NEWS FROM MARSHALL UNIVERSITY COMMUNICATIONS
ONE JOHN MARSHALL DRIVE, HUNTINGTON, WV 25755
Thursday, Nov. 17, 2005
Dave Wellman, Director of Communications, (304) 696-7153
Marshall University begins
process of creating strategic vision
W.Va. – Led by Marshall University President Stephen J. Kopp’s goal of
actualizing MU’s “tremendous potential,” the university has begun the
process of creating a strategic vision that will be implemented through a
collaborative effort between Marshall and its public constituents. Kopp
describes the process outlined as inclusive, dynamic and ongoing.
At a news
conference this afternoon in the Communications Building on Marshall’s
Huntington campus, Kopp announced that the process of enlisting ideas to be
considered for the plan, not only from students, faculty and staff at
Marshall, but also from MU’s broad constituent base – alumni, friends,
elected officials, members of the public, etc. – has begun.
process that inspires active participation across all constituent groups
creates a sense of ownership of the plan and a pervasive dedication to
accomplishing its goals,” Kopp, MU’s president for the past 4 ½ months,
said. “This is an opportunity that invites everyone to the table who wants
to participate and share their ideas for shaping the future of Marshall.”
university’s Strategic Vision Development Committee, which has been meeting
throughout the fall, adopted a strategic vision titled “Aiming for
Perfection: Marshall’s Strategic Vision – Our Bold Constellation for the
Future.” Kopp described “Aiming for Perfection” as a state of mind.
“It is the
attitude that we choose to bring to our life’s journey,” he said. “It is the
vision that lights our journey as we endeavor to actualize the tremendous
potential that lies within ourselves and Marshall University. It is not a
destination. It is not about ‘being perfect,’ but committing ourselves to
becoming better and better in all that we do each day.
“It is about
seeing opportunity in the challenges of our daily work and life. It is about
valuing the potential that each person brings to our community. It is about
our approach to the work that lies ahead as we endeavor to fulfill the
promise of a better future.”
Kopp said the
Strategic Vision that emerges from this initial planning process will serve
as a compass for the university, defining its strategic directions for the
next seven years. Immediately thereafter, Marshall will engage its
communities in a more detailed planning process involving the development of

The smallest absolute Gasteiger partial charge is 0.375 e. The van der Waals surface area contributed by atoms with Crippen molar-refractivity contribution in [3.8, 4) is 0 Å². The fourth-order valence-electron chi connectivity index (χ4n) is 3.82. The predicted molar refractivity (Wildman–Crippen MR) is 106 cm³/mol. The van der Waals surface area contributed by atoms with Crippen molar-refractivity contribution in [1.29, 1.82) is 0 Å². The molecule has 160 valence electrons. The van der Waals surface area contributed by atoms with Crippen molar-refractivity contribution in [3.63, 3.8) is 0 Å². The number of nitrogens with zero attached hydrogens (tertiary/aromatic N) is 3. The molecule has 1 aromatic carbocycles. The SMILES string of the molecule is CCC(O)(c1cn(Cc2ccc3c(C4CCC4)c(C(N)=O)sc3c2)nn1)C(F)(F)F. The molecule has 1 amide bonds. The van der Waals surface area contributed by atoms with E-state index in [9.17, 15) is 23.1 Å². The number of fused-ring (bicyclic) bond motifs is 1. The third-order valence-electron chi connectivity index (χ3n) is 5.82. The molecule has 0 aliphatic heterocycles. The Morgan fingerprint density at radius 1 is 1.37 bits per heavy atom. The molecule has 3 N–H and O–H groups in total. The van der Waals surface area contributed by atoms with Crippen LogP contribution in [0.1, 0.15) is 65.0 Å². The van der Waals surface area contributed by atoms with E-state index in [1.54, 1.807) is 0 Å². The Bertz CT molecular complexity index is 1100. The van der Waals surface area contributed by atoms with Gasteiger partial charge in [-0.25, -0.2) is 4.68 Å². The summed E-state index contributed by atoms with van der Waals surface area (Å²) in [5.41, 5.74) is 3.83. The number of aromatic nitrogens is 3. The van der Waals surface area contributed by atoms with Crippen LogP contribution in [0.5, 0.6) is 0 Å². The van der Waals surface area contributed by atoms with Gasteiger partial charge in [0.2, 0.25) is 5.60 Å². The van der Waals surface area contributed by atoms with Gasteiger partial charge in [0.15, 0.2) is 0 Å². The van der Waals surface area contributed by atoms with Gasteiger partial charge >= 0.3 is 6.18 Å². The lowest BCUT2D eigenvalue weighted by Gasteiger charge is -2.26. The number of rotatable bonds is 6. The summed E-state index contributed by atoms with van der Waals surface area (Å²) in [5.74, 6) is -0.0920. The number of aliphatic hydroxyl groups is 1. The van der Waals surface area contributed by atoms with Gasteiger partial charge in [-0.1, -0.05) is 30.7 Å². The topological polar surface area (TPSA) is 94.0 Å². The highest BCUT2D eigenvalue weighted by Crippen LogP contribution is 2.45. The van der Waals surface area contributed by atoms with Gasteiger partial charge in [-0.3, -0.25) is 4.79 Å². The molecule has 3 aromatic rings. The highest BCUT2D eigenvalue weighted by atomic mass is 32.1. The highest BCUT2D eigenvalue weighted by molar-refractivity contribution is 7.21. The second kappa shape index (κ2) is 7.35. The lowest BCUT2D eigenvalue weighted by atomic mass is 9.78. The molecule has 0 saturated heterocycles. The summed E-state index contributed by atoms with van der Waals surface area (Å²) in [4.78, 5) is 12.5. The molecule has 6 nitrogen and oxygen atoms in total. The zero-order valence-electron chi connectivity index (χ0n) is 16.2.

the first in what will be a series of multi-year action plans.
plan will have a one- to three-year time horizon and will involve explicit
goals that tie into the strategic vision, strategies for accomplishing each
goal, indicators that will be used to monitor progress and benchmarks for
evaluating the successful attainment of each goal. Each action plan will be
accompanied by a budget plan that will provide the resources required to
accomplish the plan goals.
implementation of the strategic vision will begin with the first action plan
that will be developed between February and April 2006.
stage began today and continues through Dec. 19. During that time, all
constituents will use a specific Web site to submit their ideas concerning
the university’s future priorities. The site to be used is
summation phase takes place from Dec. 21 through Jan. 2. During that time,
all submitted ideas and information from discussions will be organized,
condensed into common themes and prioritized. A first draft document will
then be created that outlines all the input that has been received to date.
It will be posted for public review and comment from Jan. 3 through Jan. 9.
Finalization of the Strategic Vision takes place Jan. 10-12, followed by the
constituent review Jan. 13-20.
In the next
stage, the draft document will be presented to the executive committee of
Marshall’s Board of Governors, followed by revision of the document if
needed, a meeting with opinion and community leaders for further review,
presentation of the draft document to the entire Board of Governors, and
more refinement as needed. The final step in this stage is to share the
revised document with all constituents.
stage is presentation of the vision document to the Joint Education
Committee of the West Virginia Legislature during Marshall Day at the
Legislature Jan. 31 in Charleston.
three stages, which continue through April 24, include the beginning of the
one- to three-year action plan process, priority goal setting and action
plan implementation. The final ongoing stage includes progress updates and
celebrates success for up to seven years.
will be asked to contribute ideas pertaining to four strategic goal areas.